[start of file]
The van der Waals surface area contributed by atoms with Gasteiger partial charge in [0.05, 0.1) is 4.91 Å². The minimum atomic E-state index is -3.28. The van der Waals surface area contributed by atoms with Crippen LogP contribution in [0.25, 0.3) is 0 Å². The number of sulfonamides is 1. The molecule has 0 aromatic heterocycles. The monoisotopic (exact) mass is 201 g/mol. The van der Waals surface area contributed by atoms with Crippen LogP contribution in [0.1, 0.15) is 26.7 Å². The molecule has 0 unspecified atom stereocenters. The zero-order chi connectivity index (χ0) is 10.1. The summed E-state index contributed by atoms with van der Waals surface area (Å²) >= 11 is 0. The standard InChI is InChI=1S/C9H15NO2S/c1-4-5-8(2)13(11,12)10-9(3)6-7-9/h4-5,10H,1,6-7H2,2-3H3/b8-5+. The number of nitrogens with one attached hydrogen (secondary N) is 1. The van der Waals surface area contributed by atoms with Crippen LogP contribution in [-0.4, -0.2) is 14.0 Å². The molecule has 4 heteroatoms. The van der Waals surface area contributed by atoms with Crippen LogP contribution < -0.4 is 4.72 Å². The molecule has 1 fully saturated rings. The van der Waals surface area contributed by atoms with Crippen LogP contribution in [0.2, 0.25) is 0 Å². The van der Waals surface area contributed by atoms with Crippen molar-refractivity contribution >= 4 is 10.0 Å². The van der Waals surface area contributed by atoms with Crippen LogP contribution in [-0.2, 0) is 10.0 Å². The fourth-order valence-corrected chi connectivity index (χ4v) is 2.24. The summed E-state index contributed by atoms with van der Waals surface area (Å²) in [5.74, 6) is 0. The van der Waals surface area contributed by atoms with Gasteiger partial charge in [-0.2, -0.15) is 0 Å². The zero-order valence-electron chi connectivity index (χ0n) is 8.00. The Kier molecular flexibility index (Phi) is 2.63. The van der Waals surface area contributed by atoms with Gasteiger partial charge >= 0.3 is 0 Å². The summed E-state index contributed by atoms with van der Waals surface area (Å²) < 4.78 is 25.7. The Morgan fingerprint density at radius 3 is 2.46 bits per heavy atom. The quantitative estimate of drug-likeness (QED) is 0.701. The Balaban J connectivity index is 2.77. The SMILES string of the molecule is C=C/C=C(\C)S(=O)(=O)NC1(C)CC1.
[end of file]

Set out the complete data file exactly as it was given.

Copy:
The van der Waals surface area contributed by atoms with Gasteiger partial charge in [0.05, 0.1) is 4.91 Å². The minimum atomic E-state index is -3.28. The van der Waals surface area contributed by atoms with Crippen LogP contribution in [0.25, 0.3) is 0 Å². The number of sulfonamides is 1. The molecule has 0 aromatic heterocycles. The monoisotopic (exact) mass is 201 g/mol. The van der Waals surface area contributed by atoms with Crippen LogP contribution in [0.1, 0.15) is 26.7 Å². The molecule has 0 unspecified atom stereocenters. The zero-order chi connectivity index (χ0) is 10.1. The summed E-state index contributed by atoms with van der Waals surface area (Å²) >= 11 is 0. The standard InChI is InChI=1S/C9H15NO2S/c1-4-5-8(2)13(11,12)10-9(3)6-7-9/h4-5,10H,1,6-7H2,2-3H3/b8-5+. The number of nitrogens with one attached hydrogen (secondary N) is 1. The van der Waals surface area contributed by atoms with Crippen LogP contribution in [-0.4, -0.2) is 14.0 Å². The molecule has 4 heteroatoms. The van der Waals surface area contributed by atoms with Crippen LogP contribution < -0.4 is 4.72 Å². The molecule has 1 fully saturated rings. The van der Waals surface area contributed by atoms with Crippen LogP contribution in [0.2, 0.25) is 0 Å². The van der Waals surface area contributed by atoms with Crippen molar-refractivity contribution >= 4 is 10.0 Å². The van der Waals surface area contributed by atoms with Crippen LogP contribution in [-0.2, 0) is 10.0 Å². The fourth-order valence-corrected chi connectivity index (χ4v) is 2.24. The summed E-state index contributed by atoms with van der Waals surface area (Å²) in [5.74, 6) is 0. The van der Waals surface area contributed by atoms with Gasteiger partial charge in [-0.2, -0.15) is 0 Å². The zero-order valence-electron chi connectivity index (χ0n) is 8.00. The Kier molecular flexibility index (Phi) is 2.63. The van der Waals surface area contributed by atoms with Gasteiger partial charge >= 0.3 is 0 Å². The summed E-state index contributed by atoms with van der Waals surface area (Å²) < 4.78 is 25.7. The Morgan fingerprint density at radius 3 is 2.46 bits per heavy atom. The quantitative estimate of drug-likeness (QED) is 0.701. The Balaban J connectivity index is 2.77. The SMILES string of the molecule is C=C/C=C(\C)S(=O)(=O)NC1(C)CC1.